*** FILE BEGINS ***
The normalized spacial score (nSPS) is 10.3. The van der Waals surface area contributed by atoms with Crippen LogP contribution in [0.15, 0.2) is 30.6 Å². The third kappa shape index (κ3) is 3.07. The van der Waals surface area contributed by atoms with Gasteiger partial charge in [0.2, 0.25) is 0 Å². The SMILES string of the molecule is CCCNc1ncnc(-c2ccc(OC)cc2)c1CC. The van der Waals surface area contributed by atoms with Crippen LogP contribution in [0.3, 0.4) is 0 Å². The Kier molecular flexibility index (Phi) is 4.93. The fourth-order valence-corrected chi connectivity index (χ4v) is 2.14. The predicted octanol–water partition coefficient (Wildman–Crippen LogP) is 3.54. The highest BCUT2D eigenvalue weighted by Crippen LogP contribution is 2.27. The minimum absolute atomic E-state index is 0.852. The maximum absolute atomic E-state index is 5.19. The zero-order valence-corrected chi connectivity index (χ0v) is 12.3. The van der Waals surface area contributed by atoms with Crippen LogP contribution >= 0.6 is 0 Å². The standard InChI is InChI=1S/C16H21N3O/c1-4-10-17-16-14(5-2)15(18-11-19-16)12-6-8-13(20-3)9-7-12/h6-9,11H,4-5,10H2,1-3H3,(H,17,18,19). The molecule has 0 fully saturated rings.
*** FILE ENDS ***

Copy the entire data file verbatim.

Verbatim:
The normalized spacial score (nSPS) is 10.3. The van der Waals surface area contributed by atoms with Crippen LogP contribution in [0.15, 0.2) is 30.6 Å². The third kappa shape index (κ3) is 3.07. The van der Waals surface area contributed by atoms with Gasteiger partial charge in [0.2, 0.25) is 0 Å². The SMILES string of the molecule is CCCNc1ncnc(-c2ccc(OC)cc2)c1CC. The van der Waals surface area contributed by atoms with Crippen LogP contribution in [0.3, 0.4) is 0 Å². The Kier molecular flexibility index (Phi) is 4.93. The fourth-order valence-corrected chi connectivity index (χ4v) is 2.14. The predicted octanol–water partition coefficient (Wildman–Crippen LogP) is 3.54. The highest BCUT2D eigenvalue weighted by Crippen LogP contribution is 2.27. The minimum absolute atomic E-state index is 0.852. The maximum absolute atomic E-state index is 5.19. The zero-order valence-corrected chi connectivity index (χ0v) is 12.3. The van der Waals surface area contributed by atoms with Crippen LogP contribution >= 0.6 is 0 Å². The standard InChI is InChI=1S/C16H21N3O/c1-4-10-17-16-14(5-2)15(18-11-19-16)12-6-8-13(20-3)9-7-12/h6-9,11H,4-5,10H2,1-3H3,(H,17,18,19). The molecule has 0 fully saturated rings.